Potential Reason Behind Failed Immunotherapy for Melanoma

Researchers evaluate mechanism that prevents immune system from attacking tumors in melanoma.

Findings from a recent study suggest that patients who do not respond to immunotherapy using tumor-infiltrating lymphocytes carry mechanisms that switch genes on or off in those cells.

Researchers discovered what they call “gene dysregulation,” which makes T cells revert back to an immature state in certain patients with metastatic melanoma. The findings of the study were presented at the 2016 American Society of Clinical Oncology Annual Meeting.

"Our research offers key evidence for genetic and epigenetic dysregulation as a reason these powerful immune therapies fail to work for so many people with widespread melanoma," said study senior investigator Jeffrey Weber, MD, PhD.

Immunotherapies fail in part from tumor cells that suppress T cell populations necessary for the treatment to be successful. Researchers included 24 patients with melanoma and analyzed patterns of changes in the epigenome to search for epigenetic changes that would account for the lack of response to immunotherapy and the reasons behind these changes.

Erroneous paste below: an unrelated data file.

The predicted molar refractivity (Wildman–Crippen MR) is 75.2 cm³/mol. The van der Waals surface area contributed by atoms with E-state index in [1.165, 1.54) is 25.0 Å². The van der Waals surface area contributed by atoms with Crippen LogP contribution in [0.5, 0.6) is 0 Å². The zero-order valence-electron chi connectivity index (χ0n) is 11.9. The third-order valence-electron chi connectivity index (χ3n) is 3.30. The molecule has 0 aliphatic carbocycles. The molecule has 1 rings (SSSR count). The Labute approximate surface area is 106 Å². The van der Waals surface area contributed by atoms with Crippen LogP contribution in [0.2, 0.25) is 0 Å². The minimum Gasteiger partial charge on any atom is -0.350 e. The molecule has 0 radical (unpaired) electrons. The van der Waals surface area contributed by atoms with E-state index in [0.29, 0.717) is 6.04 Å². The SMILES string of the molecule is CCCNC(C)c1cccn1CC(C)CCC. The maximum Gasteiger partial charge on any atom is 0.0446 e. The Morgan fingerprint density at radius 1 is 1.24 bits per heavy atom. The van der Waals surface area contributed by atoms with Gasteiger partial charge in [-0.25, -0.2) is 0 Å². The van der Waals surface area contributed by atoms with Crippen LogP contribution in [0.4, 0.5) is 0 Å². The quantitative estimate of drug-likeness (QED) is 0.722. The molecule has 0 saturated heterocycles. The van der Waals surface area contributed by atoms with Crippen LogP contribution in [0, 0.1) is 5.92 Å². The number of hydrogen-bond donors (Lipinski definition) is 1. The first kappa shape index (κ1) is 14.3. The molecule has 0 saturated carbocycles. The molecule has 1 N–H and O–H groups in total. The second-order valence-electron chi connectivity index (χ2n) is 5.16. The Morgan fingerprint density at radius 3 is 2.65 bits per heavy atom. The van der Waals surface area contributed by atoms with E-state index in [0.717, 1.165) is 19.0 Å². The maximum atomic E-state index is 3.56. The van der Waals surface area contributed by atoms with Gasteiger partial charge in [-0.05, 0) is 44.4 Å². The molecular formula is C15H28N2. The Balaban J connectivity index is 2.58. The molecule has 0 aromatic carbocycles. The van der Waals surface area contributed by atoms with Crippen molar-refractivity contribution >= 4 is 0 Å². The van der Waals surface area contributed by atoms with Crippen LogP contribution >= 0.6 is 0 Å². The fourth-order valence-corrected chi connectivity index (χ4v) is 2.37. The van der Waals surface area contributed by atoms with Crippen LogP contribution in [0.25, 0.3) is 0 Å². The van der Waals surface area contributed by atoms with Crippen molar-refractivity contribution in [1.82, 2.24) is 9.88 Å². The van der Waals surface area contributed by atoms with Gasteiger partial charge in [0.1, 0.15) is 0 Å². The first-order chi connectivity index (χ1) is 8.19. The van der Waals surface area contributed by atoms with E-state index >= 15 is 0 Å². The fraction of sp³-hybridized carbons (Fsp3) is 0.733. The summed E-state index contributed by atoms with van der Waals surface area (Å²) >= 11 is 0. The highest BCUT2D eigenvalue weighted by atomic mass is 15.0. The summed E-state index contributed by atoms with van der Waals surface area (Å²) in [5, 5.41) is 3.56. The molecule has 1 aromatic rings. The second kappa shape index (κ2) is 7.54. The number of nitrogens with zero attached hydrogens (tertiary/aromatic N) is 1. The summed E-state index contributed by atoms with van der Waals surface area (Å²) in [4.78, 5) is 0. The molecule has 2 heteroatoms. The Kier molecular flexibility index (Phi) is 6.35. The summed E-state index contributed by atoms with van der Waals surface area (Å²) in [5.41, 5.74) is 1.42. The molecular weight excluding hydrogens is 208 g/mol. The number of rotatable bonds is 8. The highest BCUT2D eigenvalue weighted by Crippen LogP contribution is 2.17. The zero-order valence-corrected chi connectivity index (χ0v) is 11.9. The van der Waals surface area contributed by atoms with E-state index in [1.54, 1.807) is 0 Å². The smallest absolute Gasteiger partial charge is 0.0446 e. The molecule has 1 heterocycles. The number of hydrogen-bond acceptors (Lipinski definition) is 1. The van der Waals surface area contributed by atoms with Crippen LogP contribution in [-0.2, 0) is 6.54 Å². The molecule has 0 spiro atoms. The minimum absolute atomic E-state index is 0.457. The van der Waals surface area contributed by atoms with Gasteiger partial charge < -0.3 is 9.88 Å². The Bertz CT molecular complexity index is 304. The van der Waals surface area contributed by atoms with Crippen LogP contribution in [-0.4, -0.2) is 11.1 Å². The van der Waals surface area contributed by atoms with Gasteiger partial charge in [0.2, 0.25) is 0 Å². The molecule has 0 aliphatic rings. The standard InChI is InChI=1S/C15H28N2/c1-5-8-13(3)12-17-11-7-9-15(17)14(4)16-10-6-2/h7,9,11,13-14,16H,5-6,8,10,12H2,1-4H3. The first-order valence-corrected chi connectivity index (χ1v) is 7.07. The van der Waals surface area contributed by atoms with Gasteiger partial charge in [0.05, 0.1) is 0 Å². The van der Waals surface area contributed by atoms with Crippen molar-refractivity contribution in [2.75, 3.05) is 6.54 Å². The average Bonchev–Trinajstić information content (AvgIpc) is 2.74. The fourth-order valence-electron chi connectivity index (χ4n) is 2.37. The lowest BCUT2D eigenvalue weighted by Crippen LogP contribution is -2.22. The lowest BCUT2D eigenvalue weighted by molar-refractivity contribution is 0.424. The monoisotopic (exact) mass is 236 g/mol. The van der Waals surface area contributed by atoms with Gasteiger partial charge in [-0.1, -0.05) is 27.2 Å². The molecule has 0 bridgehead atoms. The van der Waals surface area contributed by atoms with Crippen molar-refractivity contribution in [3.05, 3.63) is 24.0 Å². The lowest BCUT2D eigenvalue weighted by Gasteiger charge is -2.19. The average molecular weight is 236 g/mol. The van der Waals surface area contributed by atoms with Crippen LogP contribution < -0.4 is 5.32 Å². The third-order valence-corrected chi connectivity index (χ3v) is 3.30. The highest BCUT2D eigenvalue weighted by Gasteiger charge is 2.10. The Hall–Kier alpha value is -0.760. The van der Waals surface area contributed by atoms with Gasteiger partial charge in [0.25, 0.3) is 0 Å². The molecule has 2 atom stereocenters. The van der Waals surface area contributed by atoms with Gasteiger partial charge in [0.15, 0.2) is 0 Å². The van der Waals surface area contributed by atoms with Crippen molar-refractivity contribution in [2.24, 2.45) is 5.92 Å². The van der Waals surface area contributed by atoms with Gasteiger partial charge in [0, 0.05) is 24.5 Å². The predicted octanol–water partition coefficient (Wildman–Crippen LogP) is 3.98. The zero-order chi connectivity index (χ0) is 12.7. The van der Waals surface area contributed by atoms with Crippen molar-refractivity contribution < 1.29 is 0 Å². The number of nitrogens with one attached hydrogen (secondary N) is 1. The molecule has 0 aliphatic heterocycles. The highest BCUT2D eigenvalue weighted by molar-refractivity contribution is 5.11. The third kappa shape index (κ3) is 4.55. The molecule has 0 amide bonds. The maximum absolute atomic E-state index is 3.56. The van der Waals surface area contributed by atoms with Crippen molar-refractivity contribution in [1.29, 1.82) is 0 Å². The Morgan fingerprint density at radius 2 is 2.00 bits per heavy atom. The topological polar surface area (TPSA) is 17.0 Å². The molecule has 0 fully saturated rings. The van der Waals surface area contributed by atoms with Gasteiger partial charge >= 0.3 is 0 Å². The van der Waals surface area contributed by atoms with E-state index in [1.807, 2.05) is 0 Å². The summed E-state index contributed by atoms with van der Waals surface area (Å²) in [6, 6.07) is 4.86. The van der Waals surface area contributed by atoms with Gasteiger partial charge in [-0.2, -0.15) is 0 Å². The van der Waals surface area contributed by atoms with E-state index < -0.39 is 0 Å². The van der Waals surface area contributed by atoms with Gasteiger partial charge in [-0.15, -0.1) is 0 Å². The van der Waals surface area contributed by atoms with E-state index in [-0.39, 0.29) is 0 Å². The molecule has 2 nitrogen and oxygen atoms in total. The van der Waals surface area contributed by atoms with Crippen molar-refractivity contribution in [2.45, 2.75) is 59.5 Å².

Researchers discovered more than 60 epigenetic changes and 10 changes in gene activity common among the patients. A majority of the changes were known to control whether immature cells become CD4 or CD8 T cells, according to the study.

Since both types of cells are important for immunotherapy, researchers believe these changes could potentially cause T cell malfunction. The researchers said they plan to conduct additional epigenetic analyses in patients with advanced melanoma.

"If our research is confirmed, it suggests that by modifying the genetic or epigenetic alterations we have identified, we can potentially turn treatment non-responders into responders and broaden the success that immunotherapies are having against melanoma and other cancers," said study lead investigator David Woods, PhD.

These corrective actions could potentially be corrected in patients’ T cells in a lab and then injected back into the patient, according to the study.

Reprogramming dysfunctional T cells could potentially make immunotherapy more effective, especially in conjunction with immune-boosting agents, such as interleukin-2 or checkpoint inhibitors, the study concluded.